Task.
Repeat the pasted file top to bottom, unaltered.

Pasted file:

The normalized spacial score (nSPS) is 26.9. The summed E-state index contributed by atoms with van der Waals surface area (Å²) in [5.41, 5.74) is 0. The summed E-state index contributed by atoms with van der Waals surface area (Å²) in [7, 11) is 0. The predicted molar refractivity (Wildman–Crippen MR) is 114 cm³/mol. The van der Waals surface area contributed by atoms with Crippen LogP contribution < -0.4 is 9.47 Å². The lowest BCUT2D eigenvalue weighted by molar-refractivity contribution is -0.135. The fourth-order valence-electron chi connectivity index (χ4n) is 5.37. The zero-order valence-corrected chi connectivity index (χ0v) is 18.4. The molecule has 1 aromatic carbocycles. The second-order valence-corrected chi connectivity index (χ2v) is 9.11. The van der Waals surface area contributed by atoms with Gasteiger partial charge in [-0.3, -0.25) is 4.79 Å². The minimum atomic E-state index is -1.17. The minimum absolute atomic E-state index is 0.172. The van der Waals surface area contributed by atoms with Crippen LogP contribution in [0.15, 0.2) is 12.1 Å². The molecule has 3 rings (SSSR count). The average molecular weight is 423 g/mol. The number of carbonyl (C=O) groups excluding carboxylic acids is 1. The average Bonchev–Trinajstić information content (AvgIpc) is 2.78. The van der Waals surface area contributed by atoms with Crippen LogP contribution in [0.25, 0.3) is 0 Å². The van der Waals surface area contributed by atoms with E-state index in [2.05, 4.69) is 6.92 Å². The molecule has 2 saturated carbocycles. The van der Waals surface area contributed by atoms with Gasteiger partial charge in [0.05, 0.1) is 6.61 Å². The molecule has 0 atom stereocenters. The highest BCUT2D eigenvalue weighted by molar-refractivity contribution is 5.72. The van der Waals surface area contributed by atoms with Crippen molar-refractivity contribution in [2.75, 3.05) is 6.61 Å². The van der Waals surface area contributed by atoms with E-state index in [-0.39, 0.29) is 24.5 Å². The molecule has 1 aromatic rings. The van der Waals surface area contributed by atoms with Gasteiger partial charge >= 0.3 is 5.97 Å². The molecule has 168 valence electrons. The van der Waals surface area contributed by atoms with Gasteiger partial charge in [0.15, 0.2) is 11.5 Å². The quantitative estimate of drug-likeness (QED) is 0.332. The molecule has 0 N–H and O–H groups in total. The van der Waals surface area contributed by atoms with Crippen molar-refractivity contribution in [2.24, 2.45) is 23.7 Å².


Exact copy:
The normalized spacial score (nSPS) is 26.9. The summed E-state index contributed by atoms with van der Waals surface area (Å²) in [5.41, 5.74) is 0. The summed E-state index contributed by atoms with van der Waals surface area (Å²) in [7, 11) is 0. The predicted molar refractivity (Wildman–Crippen MR) is 114 cm³/mol. The van der Waals surface area contributed by atoms with Crippen LogP contribution < -0.4 is 9.47 Å². The lowest BCUT2D eigenvalue weighted by molar-refractivity contribution is -0.135. The fourth-order valence-electron chi connectivity index (χ4n) is 5.37. The zero-order valence-corrected chi connectivity index (χ0v) is 18.4. The molecule has 1 aromatic carbocycles. The second-order valence-corrected chi connectivity index (χ2v) is 9.11. The van der Waals surface area contributed by atoms with Gasteiger partial charge in [-0.3, -0.25) is 4.79 Å². The minimum atomic E-state index is -1.17. The minimum absolute atomic E-state index is 0.172. The van der Waals surface area contributed by atoms with Crippen LogP contribution in [0.15, 0.2) is 12.1 Å². The molecule has 3 rings (SSSR count). The average molecular weight is 423 g/mol. The number of carbonyl (C=O) groups excluding carboxylic acids is 1. The average Bonchev–Trinajstić information content (AvgIpc) is 2.78. The van der Waals surface area contributed by atoms with Crippen LogP contribution in [0.25, 0.3) is 0 Å². The van der Waals surface area contributed by atoms with E-state index in [2.05, 4.69) is 6.92 Å². The molecule has 2 saturated carbocycles. The van der Waals surface area contributed by atoms with Gasteiger partial charge in [0.05, 0.1) is 6.61 Å². The molecule has 0 atom stereocenters. The highest BCUT2D eigenvalue weighted by molar-refractivity contribution is 5.72. The van der Waals surface area contributed by atoms with Crippen molar-refractivity contribution in [2.75, 3.05) is 6.61 Å². The van der Waals surface area contributed by atoms with E-state index in [-0.39, 0.29) is 24.5 Å². The molecule has 1 aromatic rings. The van der Waals surface area contributed by atoms with Gasteiger partial charge >= 0.3 is 5.97 Å². The molecule has 168 valence electrons. The van der Waals surface area contributed by atoms with Gasteiger partial charge in [0.15, 0.2) is 11.5 Å². The quantitative estimate of drug-likeness (QED) is 0.332. The molecule has 0 N–H and O–H groups in total. The van der Waals surface area contributed by atoms with Crippen molar-refractivity contribution in [2.24, 2.45) is 23.7 Å².